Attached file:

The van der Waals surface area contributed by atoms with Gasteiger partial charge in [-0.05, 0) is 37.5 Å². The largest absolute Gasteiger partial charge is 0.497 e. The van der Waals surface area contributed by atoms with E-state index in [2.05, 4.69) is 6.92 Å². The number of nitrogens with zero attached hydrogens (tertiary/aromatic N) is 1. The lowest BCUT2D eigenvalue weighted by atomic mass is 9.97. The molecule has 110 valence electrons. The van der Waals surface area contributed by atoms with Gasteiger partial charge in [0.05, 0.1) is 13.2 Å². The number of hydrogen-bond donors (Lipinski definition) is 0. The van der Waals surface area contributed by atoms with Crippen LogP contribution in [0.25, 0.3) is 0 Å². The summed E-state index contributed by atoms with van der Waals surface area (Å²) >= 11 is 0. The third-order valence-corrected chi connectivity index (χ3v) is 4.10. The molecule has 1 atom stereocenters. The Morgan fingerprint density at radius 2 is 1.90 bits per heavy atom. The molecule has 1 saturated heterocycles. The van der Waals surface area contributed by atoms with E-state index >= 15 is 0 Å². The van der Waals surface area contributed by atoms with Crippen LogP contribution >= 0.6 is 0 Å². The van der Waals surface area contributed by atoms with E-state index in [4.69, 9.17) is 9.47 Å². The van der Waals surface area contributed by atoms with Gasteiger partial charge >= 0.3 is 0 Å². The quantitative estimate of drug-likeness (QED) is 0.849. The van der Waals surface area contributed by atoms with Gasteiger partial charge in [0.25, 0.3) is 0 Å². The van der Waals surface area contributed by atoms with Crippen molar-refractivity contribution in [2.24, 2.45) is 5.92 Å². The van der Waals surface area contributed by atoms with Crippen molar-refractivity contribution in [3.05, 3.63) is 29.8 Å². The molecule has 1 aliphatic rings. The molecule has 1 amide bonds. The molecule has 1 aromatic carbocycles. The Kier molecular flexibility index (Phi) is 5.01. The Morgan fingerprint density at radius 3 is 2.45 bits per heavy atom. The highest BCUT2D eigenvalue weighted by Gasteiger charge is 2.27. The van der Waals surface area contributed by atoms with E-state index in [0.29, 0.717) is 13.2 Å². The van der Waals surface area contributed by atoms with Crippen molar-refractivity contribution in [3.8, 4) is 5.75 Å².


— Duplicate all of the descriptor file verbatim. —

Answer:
The van der Waals surface area contributed by atoms with Gasteiger partial charge in [-0.05, 0) is 37.5 Å². The largest absolute Gasteiger partial charge is 0.497 e. The van der Waals surface area contributed by atoms with E-state index in [2.05, 4.69) is 6.92 Å². The number of nitrogens with zero attached hydrogens (tertiary/aromatic N) is 1. The lowest BCUT2D eigenvalue weighted by atomic mass is 9.97. The molecule has 110 valence electrons. The van der Waals surface area contributed by atoms with Gasteiger partial charge in [0.05, 0.1) is 13.2 Å². The number of hydrogen-bond donors (Lipinski definition) is 0. The van der Waals surface area contributed by atoms with Crippen LogP contribution in [0.25, 0.3) is 0 Å². The summed E-state index contributed by atoms with van der Waals surface area (Å²) >= 11 is 0. The third-order valence-corrected chi connectivity index (χ3v) is 4.10. The molecule has 1 atom stereocenters. The Morgan fingerprint density at radius 2 is 1.90 bits per heavy atom. The molecule has 1 saturated heterocycles. The van der Waals surface area contributed by atoms with E-state index >= 15 is 0 Å². The van der Waals surface area contributed by atoms with Crippen LogP contribution >= 0.6 is 0 Å². The van der Waals surface area contributed by atoms with E-state index in [4.69, 9.17) is 9.47 Å². The van der Waals surface area contributed by atoms with Gasteiger partial charge >= 0.3 is 0 Å². The quantitative estimate of drug-likeness (QED) is 0.849. The van der Waals surface area contributed by atoms with Gasteiger partial charge in [0.25, 0.3) is 0 Å². The van der Waals surface area contributed by atoms with Crippen molar-refractivity contribution in [2.24, 2.45) is 5.92 Å². The van der Waals surface area contributed by atoms with Crippen molar-refractivity contribution in [3.05, 3.63) is 29.8 Å². The molecule has 1 aliphatic rings. The molecule has 1 amide bonds. The molecule has 1 aromatic carbocycles. The Kier molecular flexibility index (Phi) is 5.01. The Morgan fingerprint density at radius 3 is 2.45 bits per heavy atom. The highest BCUT2D eigenvalue weighted by Gasteiger charge is 2.27. The van der Waals surface area contributed by atoms with E-state index in [0.29, 0.717) is 13.2 Å². The van der Waals surface area contributed by atoms with Crippen molar-refractivity contribution in [3.8, 4) is 5.75 Å².